A simulation model is developed to examine the role of spatial processes in the evolution of resistance in Helicoverpa zea populations to Bt corn and Bt cotton. The model is developed from the stochastic spatially explicit Heliothis virescens model described by Peck et al. (1999), to accommodate a spatial mix of two host crops (corn and cotton), and to reflect the agronomic practices, as well as the spatial and temporal population dynamics of H. zea, in eastern North Carolina. The model suggests that selection for resistance is more intense in Bt cotton fields than in Bt corn fields. It further suggests that local gene frequencies are highly dependent on local deployment levels of Bt crops despite the high mobility of the adult insects. Region-wide average gene frequencies depend on the region-wide level of Bt deployment, so incomplete technology adoption slows the rate of resistance evolution. However, on a local scale, H. zea populations in clusters of fields in which Bt use is high undergo far more rapid evolution than populations in neighboring clusters of fields in which Bt use is low. The model suggests that farm-level refuge requirements are important for managing the risk of resistance. The model can be used as an aid in designing plans for monitoring for resistance by suggesting the appropriate distribution of monitoring locations, which should focus on areas of highest Bt crop deployment. The findings need to be placed in the context of the input parameters, many of which are uncertain or highly variable in nature, and therefore, a thorough sensitivity analysis is warranted.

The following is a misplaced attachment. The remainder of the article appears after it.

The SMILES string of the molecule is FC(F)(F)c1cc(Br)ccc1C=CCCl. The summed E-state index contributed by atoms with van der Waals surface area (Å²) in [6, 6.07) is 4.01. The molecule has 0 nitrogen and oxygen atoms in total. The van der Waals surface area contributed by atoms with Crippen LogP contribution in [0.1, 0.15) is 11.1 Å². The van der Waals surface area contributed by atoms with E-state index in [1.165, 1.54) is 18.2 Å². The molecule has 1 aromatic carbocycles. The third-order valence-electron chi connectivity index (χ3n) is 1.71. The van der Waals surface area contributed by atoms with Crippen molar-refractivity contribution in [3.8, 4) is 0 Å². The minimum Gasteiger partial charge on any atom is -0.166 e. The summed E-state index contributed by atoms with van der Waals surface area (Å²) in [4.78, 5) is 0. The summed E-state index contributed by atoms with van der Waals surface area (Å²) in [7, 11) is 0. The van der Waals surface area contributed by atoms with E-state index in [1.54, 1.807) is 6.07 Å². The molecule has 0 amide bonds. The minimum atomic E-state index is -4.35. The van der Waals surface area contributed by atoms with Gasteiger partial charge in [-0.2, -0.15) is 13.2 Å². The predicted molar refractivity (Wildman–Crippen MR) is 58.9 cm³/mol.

You have requested a machine translation of selected content from our databases. This functionality is provided solely for your convenience and is in no way intended to replace human translation. Neither BioOne nor the owners and publishers of the content make, and they explicitly disclaim, any express or implied representations or warranties of any kind, including, without limitation, representations and warranties as to the functionality of the translation feature or the accuracy or completeness of the translations.
Translations are not retained in our system. Your use of this feature and the translations is subject to all use restrictions contained in the Terms and Conditions of Use of the BioOne website.
Vol. 96 • No. 1